By John Schaffner
Since January of this year, Collier Hills resident Amanda Mayberry and her neighbors have taken about 30 samples of creek water in Tanyard Creek Park. All but three have shown E. coli contamination levels above those the Environmental Protection Agency considers standard for recreational water quality.
Those three samples were recorded on Feb. 11 and 25 and March 4. Each sample since has registered slightly above the normal amount of 235 MPN/100 milliliters or higher. The high reading was 52,310 MPN/100 milliliters on March 11.
For months, Jason Ulseth, technical program director at the Upper Chattahoochee Riverkeeper organization, has been monitoring the readings ,each taken on a Thursday at about 1 p.m. In June, he began working with engineers at Atlanta’s Department of Watershed Management to try and determine a source for the contamination.
Both Ulseth and the DWM staff have concluded the stream waters are being contaminated somewhere upstream from Tanyard Creek Park, possibly in an area near apartment complexes just off I-75.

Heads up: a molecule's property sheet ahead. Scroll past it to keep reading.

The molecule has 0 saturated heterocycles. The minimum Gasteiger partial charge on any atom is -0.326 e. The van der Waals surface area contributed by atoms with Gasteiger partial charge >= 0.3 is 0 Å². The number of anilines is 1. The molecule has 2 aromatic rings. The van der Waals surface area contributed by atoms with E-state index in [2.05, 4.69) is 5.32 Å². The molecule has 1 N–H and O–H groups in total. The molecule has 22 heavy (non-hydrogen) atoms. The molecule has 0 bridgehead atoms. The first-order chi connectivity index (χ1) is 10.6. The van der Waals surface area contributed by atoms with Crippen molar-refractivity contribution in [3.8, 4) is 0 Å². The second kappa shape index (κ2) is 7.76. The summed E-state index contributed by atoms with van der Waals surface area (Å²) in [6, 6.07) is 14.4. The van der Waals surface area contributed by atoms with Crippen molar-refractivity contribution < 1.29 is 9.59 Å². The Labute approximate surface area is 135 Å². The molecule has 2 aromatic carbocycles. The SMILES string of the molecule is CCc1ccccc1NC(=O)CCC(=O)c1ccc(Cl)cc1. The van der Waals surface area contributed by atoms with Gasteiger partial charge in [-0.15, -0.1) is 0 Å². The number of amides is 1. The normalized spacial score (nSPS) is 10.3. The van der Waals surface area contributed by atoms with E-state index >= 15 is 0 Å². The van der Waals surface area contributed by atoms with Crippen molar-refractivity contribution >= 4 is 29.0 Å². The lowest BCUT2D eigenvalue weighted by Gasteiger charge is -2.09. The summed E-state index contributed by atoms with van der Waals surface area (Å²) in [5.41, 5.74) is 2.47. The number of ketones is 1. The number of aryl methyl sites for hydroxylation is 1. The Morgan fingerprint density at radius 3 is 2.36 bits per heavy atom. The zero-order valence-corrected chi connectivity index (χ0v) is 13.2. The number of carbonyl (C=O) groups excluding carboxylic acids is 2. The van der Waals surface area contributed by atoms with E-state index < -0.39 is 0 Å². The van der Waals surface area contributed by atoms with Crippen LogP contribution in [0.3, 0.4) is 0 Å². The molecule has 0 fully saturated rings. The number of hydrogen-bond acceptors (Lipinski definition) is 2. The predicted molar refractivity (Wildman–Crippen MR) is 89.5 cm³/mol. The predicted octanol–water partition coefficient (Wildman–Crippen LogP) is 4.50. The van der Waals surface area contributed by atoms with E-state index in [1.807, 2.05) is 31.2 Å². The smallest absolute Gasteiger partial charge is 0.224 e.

“The riverkeeper believes that the high E. coli levels are due to a ruptured sewer line or an illegal tie onto a storm drain somewhere upstream by the apartment complex,” Mayberry wrote in an e-mail to Collier Hills neighborhood president Barbara Kennedy.
Ulseth wrote in a separate e-mail to Kennedy, “We have identified one pipe in particular that we think has been contributing significantly to the high levels. The city is currently pulling additional samples from the pipe and will hopefully be source tracking through the pipe and will find the problem soon.”
Ulseth and DWM inspectors have walked from Tanyard Creek Park to the Combined Sewer Overflow (CSO) unit’s gates at I-75, pulling water samples.
In August, Ulseth said his analysis of samples for E. coli bacteria had shown that a sample taken at one source flowing into the stream registered 11,000 MPN/100 milliliters. Another sample registered 7.000 MPN/100 milliliters. That was before they became diluted by the stream water.
MPN stands for “most probable number.”